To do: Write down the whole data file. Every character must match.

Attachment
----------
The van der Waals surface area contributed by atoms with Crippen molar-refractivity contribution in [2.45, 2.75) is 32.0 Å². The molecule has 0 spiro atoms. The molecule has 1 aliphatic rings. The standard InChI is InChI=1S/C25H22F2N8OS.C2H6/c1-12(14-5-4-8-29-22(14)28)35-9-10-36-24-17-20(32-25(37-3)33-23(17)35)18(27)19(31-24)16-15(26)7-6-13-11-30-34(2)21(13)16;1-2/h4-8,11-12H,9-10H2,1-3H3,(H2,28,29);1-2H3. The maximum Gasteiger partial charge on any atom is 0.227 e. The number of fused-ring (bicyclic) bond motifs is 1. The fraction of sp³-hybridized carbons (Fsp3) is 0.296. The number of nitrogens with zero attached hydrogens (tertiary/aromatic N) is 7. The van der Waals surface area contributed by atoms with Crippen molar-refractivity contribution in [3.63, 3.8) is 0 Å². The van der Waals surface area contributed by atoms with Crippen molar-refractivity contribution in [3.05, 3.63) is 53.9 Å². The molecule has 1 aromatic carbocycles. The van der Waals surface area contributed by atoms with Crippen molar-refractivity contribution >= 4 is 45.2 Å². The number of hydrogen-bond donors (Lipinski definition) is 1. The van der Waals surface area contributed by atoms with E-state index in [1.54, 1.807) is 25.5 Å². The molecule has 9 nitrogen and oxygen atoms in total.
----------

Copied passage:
The van der Waals surface area contributed by atoms with Crippen molar-refractivity contribution in [2.45, 2.75) is 32.0 Å². The molecule has 0 spiro atoms. The molecule has 1 aliphatic rings. The standard InChI is InChI=1S/C25H22F2N8OS.C2H6/c1-12(14-5-4-8-29-22(14)28)35-9-10-36-24-17-20(32-25(37-3)33-23(17)35)18(27)19(31-24)16-15(26)7-6-13-11-30-34(2)21(13)16;1-2/h4-8,11-12H,9-10H2,1-3H3,(H2,28,29);1-2H3. The maximum Gasteiger partial charge on any atom is 0.227 e. The number of fused-ring (bicyclic) bond motifs is 1. The fraction of sp³-hybridized carbons (Fsp3) is 0.296. The number of nitrogens with zero attached hydrogens (tertiary/aromatic N) is 7. The van der Waals surface area contributed by atoms with Crippen molar-refractivity contribution in [3.63, 3.8) is 0 Å². The van der Waals surface area contributed by atoms with Crippen molar-refractivity contribution in [3.05, 3.63) is 53.9 Å². The molecule has 1 aromatic carbocycles. The van der Waals surface area contributed by atoms with Crippen molar-refractivity contribution >= 4 is 45.2 Å². The number of hydrogen-bond donors (Lipinski definition) is 1. The van der Waals surface area contributed by atoms with E-state index in [1.54, 1.807) is 25.5 Å². The molecule has 9 nitrogen and oxygen atoms in total.